As published in Scotsman Guide's Residential Edition, August 2009.
HVCC. RESPA. S.A.F.E. These acronyms represent three issues among many that are changing the way mortgage brokers do business. The National Association of Mortgage Brokers (NAMB) works and lobbies on behalf of brokers to try to ensure that their businesses survive. Jim Pair, NAMB's new president, talks to us about the association's views and what these issues mean for brokers and consumers.
Why do you want to be president of NAMB now? I think that this is a time that [NAMB's] new incoming officers, board and committee chairs can really make a significant change in what's happening and take advantage of some of the opportunities we have to regrow NAMB and bring it back to the level it was before all this debacle started. One thing we [will] work on this year is [getting] all lenders and originators to disclose all income, including yield-spread premiums and service-release premiums. We'll be advocating for that strongly.
What's your primary goal as president? I wish to rebuild our membership. Over the course of the past few years, a number of members have dropped out of the business. With the S.A.F.E. [Secure and Fair Enforcement for Mortgage Licensing] Act coming into effect, more mortgage originators have to be licensed, especially mortgage bankers. This gives us the opportunity to work with those mortgage bankers in getting their education for their hours and testing.
Why did NAMB withdraw its Home Valuation Code of Conduct (HVCC)-related lawsuit against the Federal Housing Finance Agency (FHFA)? In FHFA's reply on the lawsuit, they stated that because they were in conservatorship, they were not subject to judicial review. Upon the advice of our attorneys, we decided to withdraw the lawsuit without prejudice, [which] allows us to go back in and restart the lawsuit if we so desire.
Now that the HVCC is in effect, what are NAMB's members seeing? We're finding now, from actual experiences, that the cost to consumers is higher. In some instances, consumers not only have to pay more in appraisal fees but also may have to pay for a [rate-] lock extension because [it's taking more time] to get appraisals done now. Also, most appraisals are not transferrable from one lender to another now. So if consumers find a better rate with another lender, they have to pay for another appraisal.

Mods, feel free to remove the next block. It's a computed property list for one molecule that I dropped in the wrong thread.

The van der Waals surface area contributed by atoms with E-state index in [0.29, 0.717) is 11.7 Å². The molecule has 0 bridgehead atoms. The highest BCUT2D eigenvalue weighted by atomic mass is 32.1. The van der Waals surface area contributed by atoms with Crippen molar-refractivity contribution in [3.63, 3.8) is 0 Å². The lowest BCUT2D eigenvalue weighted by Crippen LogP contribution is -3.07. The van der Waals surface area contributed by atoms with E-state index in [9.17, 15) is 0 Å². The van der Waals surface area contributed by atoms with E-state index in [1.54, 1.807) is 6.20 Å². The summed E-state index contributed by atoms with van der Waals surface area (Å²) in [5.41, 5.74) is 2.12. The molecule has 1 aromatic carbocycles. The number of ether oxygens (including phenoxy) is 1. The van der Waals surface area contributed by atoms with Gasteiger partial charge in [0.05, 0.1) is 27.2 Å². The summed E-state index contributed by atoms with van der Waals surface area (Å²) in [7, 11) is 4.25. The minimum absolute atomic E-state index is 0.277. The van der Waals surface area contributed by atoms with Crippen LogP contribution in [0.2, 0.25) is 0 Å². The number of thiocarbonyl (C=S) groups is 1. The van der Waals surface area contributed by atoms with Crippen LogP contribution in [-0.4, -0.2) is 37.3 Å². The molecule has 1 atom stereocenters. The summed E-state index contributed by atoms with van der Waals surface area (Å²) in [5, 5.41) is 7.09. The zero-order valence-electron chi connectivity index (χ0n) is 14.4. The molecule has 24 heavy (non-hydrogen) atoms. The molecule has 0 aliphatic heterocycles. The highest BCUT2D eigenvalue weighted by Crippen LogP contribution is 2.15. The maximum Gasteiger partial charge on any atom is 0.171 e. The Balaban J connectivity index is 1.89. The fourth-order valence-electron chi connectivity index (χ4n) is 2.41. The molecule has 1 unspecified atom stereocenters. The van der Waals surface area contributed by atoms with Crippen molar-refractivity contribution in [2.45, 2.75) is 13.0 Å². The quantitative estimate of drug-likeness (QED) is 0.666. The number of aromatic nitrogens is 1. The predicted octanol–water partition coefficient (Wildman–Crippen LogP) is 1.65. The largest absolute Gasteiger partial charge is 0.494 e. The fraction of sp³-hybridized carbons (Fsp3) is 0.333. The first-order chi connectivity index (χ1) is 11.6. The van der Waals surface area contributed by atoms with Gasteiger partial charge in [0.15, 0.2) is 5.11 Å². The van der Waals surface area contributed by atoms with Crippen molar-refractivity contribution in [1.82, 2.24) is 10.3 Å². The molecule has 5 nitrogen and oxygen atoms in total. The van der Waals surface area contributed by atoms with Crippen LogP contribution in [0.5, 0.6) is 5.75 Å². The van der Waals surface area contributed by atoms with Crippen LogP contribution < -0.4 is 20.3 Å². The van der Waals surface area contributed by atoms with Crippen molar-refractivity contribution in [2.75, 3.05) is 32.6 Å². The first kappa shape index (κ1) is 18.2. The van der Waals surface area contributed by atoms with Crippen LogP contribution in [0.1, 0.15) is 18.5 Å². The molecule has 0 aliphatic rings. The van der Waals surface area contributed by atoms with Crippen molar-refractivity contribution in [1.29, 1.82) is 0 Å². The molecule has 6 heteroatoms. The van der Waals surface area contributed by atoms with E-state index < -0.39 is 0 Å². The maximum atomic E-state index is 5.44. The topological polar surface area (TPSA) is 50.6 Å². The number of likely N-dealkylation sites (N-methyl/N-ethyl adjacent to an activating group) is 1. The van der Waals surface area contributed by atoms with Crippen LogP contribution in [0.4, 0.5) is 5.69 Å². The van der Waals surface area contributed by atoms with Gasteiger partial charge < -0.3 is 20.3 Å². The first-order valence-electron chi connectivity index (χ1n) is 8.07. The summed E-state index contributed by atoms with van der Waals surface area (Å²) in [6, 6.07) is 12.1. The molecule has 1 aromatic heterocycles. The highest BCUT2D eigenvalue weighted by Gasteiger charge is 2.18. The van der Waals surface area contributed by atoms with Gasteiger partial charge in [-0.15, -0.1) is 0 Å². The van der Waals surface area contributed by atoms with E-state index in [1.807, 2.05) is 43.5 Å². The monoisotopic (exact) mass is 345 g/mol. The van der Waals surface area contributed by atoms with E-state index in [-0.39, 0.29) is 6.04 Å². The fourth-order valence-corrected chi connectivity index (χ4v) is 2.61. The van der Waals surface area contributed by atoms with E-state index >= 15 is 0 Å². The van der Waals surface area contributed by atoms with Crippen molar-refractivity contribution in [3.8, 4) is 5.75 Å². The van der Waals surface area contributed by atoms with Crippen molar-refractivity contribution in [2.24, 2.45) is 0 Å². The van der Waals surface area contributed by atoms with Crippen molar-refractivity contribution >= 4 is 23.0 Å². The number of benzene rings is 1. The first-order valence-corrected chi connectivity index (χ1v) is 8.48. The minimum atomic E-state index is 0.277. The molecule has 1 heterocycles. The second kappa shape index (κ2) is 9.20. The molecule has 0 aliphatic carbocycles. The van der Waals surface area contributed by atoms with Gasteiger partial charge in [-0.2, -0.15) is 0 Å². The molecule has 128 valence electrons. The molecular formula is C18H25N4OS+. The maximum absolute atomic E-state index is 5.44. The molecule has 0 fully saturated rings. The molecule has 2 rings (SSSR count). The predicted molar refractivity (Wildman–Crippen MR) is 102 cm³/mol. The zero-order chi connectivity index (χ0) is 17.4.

We're not saying that something should not be done. But the manner in which HVCC is done doesn't serve consumers that well.
How will the Real Estate Settlement Procedures Act (RESPA)'s new three-page good-faith estimate affect the mortgage process come January? If we felt like a one-page disclosure that we're using now confused consumers, I think it's going to be really confusing when they look at the [new] three-page disclosure.
Also, the fact that we have to disclose [yield-spread premiums] and other mortgage originators do not have to disclose their additional compensation is confusing to the consumer. [Federal Trade Commission (FTC)] studies have shown that that is true, and in most instances under the FTC studies, consumers picked a product that was more costly to them.
Ivanna C. Sukkar is senior associate editor at Scotsman Guide. Reach her at (800) 297-6061 or firstname.lastname@example.org.